Pursuit of Happiness

By Jamari Jordan

“Everything isn’t for everybody.”

That colloquialism has guided me through my 23 years of life. In middle school, when every kid wore long tees and clear Air Force Ones(dark times in fashion), I passed. In high school, when every kid had skin-tight skinny jeans in the same assortment of colors that you would find in a pack of Skittles(the darkest times), I definitely passed.

Even in college, when every night seemed like a party somewhere, I passed. What works for some may not work for all. Now as adult, that still rings true.

You can’t compare yourself to your friends. Sure, a little competition could be a good source of motivation. But, comparison is the thief of joy.

You’re different people, in different places in your life, wanting different things.

If you consistently try to use your friends as a benchmark, you’ll never measure up.

We’ve all heard the warnings about being adult. You have to find a career. You have to find somewhere to live. You have to pay bills. Then, you have to pay bills again. Just when you think you’re all caught up, there are more bills.

Then, there’s your credit score. I look at my credit score like I did my math SAT score. A lot of people scored higher than me, but a lot scored below me too. It’s not so bad being the median. The view is pretty solid on both sides. Many sides. Because as we all know, there are some very fine people on both sides. 

Being an adult is very lonely. My parents aren’t there to catch me when I fall, and to be honest, I don’t want them to be. Don’t get me wrong, I’m always taking donations (I’ll attach the GoFundMe and Venmo accounts at the bottom of the article).

But, there’s something so fulfilling about doing it on my own. Sure, it may be my pride or ego, but the fact that I’m a 23 year old making it on my own is something to marvel at.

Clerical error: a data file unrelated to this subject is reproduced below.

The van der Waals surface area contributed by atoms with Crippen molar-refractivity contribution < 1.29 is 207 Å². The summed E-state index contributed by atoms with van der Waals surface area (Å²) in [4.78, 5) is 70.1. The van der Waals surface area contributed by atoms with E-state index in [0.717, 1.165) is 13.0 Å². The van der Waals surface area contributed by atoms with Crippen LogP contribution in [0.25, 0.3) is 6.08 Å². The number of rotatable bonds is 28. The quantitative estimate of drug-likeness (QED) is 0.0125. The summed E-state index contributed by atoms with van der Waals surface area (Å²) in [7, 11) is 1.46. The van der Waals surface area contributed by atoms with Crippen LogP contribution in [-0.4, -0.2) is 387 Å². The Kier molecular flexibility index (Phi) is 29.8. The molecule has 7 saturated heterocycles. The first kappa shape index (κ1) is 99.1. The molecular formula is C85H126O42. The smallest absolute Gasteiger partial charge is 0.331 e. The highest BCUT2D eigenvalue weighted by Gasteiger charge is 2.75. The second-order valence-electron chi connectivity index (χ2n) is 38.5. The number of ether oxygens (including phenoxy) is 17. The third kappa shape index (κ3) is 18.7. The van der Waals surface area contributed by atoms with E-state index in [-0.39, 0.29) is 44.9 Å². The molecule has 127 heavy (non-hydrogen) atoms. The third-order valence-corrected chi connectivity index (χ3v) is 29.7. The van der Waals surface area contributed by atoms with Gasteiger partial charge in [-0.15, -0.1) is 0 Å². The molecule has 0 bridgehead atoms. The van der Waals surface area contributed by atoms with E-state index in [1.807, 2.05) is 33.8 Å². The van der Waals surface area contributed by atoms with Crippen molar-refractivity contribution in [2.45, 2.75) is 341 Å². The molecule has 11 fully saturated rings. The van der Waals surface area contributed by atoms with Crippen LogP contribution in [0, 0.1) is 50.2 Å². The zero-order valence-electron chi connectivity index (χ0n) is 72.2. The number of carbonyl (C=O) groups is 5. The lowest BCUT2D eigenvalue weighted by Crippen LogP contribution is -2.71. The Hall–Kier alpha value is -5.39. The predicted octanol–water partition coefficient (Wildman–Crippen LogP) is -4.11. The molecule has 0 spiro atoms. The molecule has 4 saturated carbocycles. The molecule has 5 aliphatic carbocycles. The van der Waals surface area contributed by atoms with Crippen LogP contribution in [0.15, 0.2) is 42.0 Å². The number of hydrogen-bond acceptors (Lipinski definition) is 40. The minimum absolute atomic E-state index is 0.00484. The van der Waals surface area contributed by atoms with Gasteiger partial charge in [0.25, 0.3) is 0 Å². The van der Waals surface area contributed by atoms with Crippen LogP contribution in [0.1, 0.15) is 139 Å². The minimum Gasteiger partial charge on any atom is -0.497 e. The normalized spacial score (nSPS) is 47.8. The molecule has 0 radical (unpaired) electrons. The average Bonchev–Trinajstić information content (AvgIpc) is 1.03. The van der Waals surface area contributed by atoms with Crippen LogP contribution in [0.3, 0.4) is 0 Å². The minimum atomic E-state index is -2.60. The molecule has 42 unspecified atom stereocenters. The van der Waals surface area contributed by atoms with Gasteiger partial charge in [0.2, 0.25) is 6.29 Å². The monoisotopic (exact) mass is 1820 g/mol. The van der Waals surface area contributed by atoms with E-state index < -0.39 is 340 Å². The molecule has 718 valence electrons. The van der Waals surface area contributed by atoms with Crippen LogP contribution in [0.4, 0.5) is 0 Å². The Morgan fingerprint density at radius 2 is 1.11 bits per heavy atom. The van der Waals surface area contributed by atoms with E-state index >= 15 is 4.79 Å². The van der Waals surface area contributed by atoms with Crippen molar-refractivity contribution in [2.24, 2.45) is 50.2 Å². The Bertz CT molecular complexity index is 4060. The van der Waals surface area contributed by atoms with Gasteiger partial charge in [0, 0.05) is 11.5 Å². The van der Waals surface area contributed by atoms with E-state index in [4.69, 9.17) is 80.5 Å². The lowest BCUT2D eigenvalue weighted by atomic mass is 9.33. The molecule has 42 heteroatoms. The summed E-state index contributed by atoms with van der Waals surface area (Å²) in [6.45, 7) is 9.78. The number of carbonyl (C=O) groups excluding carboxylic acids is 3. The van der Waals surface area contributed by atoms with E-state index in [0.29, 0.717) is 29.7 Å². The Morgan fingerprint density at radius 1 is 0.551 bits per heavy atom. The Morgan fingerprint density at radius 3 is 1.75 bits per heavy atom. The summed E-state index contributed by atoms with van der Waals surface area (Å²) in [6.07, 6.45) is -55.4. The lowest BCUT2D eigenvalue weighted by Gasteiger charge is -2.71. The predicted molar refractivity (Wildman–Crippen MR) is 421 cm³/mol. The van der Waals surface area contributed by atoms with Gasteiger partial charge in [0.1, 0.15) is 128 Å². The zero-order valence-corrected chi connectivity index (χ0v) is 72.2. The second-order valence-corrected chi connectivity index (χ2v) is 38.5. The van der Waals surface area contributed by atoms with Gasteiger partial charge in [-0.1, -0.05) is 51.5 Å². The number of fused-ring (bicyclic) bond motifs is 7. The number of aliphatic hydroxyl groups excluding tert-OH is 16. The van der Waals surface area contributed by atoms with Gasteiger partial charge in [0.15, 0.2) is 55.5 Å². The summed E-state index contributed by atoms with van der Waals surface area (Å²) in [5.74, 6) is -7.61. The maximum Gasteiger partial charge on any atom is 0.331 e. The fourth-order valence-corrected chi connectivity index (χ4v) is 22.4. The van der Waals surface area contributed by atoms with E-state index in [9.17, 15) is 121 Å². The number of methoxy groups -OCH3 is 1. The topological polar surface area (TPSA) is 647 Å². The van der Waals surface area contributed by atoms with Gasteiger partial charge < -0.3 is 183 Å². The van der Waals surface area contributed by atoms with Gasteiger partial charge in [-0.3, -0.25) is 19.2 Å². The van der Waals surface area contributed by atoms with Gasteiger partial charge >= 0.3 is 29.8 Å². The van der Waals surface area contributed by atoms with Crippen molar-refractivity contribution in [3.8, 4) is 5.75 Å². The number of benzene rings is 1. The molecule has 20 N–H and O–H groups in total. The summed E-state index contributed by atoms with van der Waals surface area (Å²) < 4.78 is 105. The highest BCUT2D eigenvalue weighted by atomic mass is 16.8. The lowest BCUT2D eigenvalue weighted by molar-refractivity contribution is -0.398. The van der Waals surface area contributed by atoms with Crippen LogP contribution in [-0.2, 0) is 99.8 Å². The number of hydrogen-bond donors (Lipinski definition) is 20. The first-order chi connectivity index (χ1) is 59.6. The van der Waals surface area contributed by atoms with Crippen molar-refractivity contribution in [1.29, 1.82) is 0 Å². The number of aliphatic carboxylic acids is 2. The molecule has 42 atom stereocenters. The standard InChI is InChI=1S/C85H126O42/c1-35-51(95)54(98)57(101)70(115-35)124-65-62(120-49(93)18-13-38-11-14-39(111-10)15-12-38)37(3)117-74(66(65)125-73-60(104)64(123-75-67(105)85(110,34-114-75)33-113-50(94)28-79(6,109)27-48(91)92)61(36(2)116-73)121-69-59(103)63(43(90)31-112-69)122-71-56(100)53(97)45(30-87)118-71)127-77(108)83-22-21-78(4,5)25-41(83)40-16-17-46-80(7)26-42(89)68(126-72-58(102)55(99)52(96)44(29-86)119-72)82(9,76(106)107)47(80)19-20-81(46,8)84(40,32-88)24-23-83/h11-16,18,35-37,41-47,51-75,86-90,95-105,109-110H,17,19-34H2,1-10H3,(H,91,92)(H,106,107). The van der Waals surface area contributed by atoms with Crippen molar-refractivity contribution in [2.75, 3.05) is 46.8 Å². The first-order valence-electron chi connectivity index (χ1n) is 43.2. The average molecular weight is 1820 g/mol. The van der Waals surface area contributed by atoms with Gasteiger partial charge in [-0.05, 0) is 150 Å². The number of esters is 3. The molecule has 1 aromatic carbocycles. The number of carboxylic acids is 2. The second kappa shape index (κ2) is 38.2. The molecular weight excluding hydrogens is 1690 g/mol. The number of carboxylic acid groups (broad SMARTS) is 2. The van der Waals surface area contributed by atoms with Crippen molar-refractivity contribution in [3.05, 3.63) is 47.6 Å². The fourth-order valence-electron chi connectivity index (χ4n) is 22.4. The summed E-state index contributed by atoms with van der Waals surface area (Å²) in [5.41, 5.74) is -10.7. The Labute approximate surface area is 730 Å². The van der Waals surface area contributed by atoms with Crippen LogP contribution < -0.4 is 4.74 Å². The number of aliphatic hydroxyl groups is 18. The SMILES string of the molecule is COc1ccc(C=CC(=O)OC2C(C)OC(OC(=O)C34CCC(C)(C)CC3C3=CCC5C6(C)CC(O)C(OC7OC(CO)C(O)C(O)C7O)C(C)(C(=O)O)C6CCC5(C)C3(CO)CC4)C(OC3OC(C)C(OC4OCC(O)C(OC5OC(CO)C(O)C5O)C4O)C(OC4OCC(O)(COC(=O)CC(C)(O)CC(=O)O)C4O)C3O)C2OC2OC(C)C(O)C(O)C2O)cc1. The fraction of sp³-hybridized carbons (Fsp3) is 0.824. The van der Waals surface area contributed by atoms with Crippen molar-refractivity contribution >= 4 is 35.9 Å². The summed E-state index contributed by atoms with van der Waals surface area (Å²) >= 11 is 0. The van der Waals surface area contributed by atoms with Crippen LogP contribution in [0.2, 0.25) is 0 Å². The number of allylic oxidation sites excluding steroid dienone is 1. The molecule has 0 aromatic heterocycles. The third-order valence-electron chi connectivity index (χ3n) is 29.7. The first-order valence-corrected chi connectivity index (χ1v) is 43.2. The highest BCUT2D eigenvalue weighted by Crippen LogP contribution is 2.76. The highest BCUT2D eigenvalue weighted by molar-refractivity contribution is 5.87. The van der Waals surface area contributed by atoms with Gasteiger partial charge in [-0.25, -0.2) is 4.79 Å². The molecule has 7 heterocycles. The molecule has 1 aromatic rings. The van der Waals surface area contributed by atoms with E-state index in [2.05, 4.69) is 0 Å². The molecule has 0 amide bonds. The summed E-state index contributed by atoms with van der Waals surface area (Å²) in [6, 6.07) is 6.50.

At the same time, it’s fun to go out, pay a cover charge to get into a club, get overpriced, water-downed drinks, be in shoulder-to-shoulder traffic, sweat, and Milly rock the night away to countless Future hits.

I like being alone, and if you catch me on the right day, I prefer it. There’s something so peaceful about turning the key to open your apartment, laying on the couch and finish binging the last season of Gilmore Girls.

At the same time, it’s fun to go out, pay a cover charge to get into a club, get overpriced, water-downed drinks, be in shoulder-to-shoulder traffic, sweat, and Milly rock the night away to countless Future hits.

As an adult, I find myself doing things I feel like I should do, instead of things I want to do too often. I get caught up in a daily, weekly routine. Every Monday on my day off, I go grocery shopping. Every Tuesday, I eat the same turkey burger for lunch (in my defense, it’s a really good turkey burger).

Every Thursday, I rush home so I can watch Olivia Pope and Annalise Keating (I am not ashamed, nor will I ever stop doing this).

I give myself a quota. I make myself leave the house go do something at least once a week. It can be going to see latest Marvel movie, go enjoy Taco Tuesday, or go see the greatest rapper of all time in concert (4:44 Tour is amazing, Jay-Z has hits for days).

Then, there’s work. Everyone hates the clock. 4:59pm has to be the most maligned time ever. All it every gets is rolled eyes, sighs, and pleas to hurry up. 4:59pm is the stepchild of time. It’s the kid in class that asked the teacher about homework the night before that no one else in the class completed. We all hated that kid.

5:00 pm is loved everywhere by everyone. It’s so loved that we call it “Happy Hour.” We celebrate it by saying, “It’s Happy Hour somewhere.” 5:00pm is everyone’s Man Crush Monday or Woman Crush Wednesday. 

I’m starting to believe some of friends don’t have actual jobs. Instead, they’re all Instagram models with booking info in their bios. I see them on vacations on a beach more than I do inside a cubicle or an office of any kind.

I say all that to say, a lot of people don’t like their job. The best part of their day is leaving work. For me, the best part of mine is arriving to work. I work in sports. Who wouldn’t be excited to come into work everyday?

Are there parts of work that aren’t all that glorious and fun? Sure. But when you can argue over LeBron staring down Michael Jordan, the Alabama dynasty that will never end, and how much you wish to be off a Black & Mild and Henndawg with Marshawn Lynch and Shannon Sharpe, does anything else really matter?

Work is my long tees. It’s the colorful skinny jeans. It’s the endless parties.

Being an adult is tough enough. Don’t add the added pressure of pretending to be someone you’re not. Do what works for you.

Everything isn’t for everybody, but happiness is.

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